“In the initial stages of these challenging market dynamics, end users and integrators adapted by placing a heavier burden on their own inventories,” notes Saurabh Khetan, Product Line Manager for Lead Screws with Thomson Industries. “This was coupled with attempts to stay ahead of shortages by placing POs with higher-than-normal volumes to ‘get it into the system’ or POs with releases far into the future. They did so in an attempt to stave off negatively impacting their own customers” adds Khetan.
However, Khetan notes that as supply chain disruptions persisted, “there has been increased acceptance by end users and integrators as well as their own customers of these challenges being here to stay for at least the foreseeable future. We have also seen evidence of end users shopping around to other suppliers and delaying new generation launches of existing programs.”
Screw protection for robotic 3D printers
Some applications can not only call for new screw designs but also redesigns of support structures and other ancillary screw components such as bellows covers and cable carriers. For instance, take robotic 3D printing systems.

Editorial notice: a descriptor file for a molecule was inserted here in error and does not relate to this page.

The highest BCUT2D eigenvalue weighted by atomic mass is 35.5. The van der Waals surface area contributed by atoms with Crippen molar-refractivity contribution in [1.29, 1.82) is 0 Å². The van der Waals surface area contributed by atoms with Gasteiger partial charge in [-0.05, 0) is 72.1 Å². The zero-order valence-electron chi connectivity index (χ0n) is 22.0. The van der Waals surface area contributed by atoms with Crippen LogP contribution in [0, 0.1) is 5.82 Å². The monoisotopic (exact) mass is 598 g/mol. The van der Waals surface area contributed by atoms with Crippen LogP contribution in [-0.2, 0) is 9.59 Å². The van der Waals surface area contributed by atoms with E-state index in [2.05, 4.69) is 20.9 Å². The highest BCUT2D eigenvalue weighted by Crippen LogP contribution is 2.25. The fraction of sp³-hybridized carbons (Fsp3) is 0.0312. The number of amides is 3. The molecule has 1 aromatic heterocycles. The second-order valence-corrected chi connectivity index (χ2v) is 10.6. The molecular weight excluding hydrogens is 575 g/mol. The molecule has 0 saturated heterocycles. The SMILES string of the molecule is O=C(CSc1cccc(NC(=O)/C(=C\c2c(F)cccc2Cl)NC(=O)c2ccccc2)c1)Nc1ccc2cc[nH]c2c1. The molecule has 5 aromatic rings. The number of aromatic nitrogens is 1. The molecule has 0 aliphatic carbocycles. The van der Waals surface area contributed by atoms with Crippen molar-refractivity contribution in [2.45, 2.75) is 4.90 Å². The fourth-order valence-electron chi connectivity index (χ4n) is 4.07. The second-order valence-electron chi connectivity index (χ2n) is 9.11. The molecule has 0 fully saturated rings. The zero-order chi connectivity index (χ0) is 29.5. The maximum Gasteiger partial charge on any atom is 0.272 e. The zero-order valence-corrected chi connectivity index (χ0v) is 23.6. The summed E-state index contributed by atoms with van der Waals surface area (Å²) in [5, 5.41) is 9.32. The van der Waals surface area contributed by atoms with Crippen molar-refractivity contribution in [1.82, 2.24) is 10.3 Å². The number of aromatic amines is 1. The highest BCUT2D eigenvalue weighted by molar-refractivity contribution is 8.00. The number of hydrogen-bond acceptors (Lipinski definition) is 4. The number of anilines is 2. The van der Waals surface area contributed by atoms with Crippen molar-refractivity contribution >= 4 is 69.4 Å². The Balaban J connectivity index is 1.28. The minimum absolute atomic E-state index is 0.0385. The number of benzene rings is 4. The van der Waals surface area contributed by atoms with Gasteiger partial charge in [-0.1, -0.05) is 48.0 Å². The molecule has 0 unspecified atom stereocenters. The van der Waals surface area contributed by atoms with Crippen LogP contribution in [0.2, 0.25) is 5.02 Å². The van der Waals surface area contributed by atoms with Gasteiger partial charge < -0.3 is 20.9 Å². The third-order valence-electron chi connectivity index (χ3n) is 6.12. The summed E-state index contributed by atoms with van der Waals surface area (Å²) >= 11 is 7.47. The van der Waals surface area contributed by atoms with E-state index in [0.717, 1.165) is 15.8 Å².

The motion and protection company Dynatect has seen a surge in demand for dynamic protection components used on 3D printers large enough to create full-scale cars or even homes. There are many new manufacturers in this space, with mechanical structures at unprecedented scale. Specifically in printing homes, these large-scale printers are referred to as “factory in the field”, given their portability from location to location. Beyond printing in concrete these “factories in the field” include cutting out of windows and doors, painting, and scanning for quality verification. To accomplish this, large-scale 3D printers merge the best features of printing, robotics, and machine tooling – combined with being used outdoors like construction equipment.
These robotic 3D printing systems often use large (2 ft x 15 ft) spiral-column lifting mechanism to change the height of the printing assembly. These lifting columns have multiple bands of intertwining stainless steel threads which are exposed to process generated debris like cement grit, window cutting dust, and paint splatter. Protecting these precision lifting columns is critical for repeated performance and typically are covered by bellows. With ten different bellows manufacturing capabilities from sewn to dip-molded to vulcanized, Dynatect can offer the best bellows construction method to optimize retracted/expanded ratio for full motion, durability, and price. This construction is matched with MIL-SPEC materials specifically for harsh outdoor environments including UV exposure, outdoor weather, and process generated debris.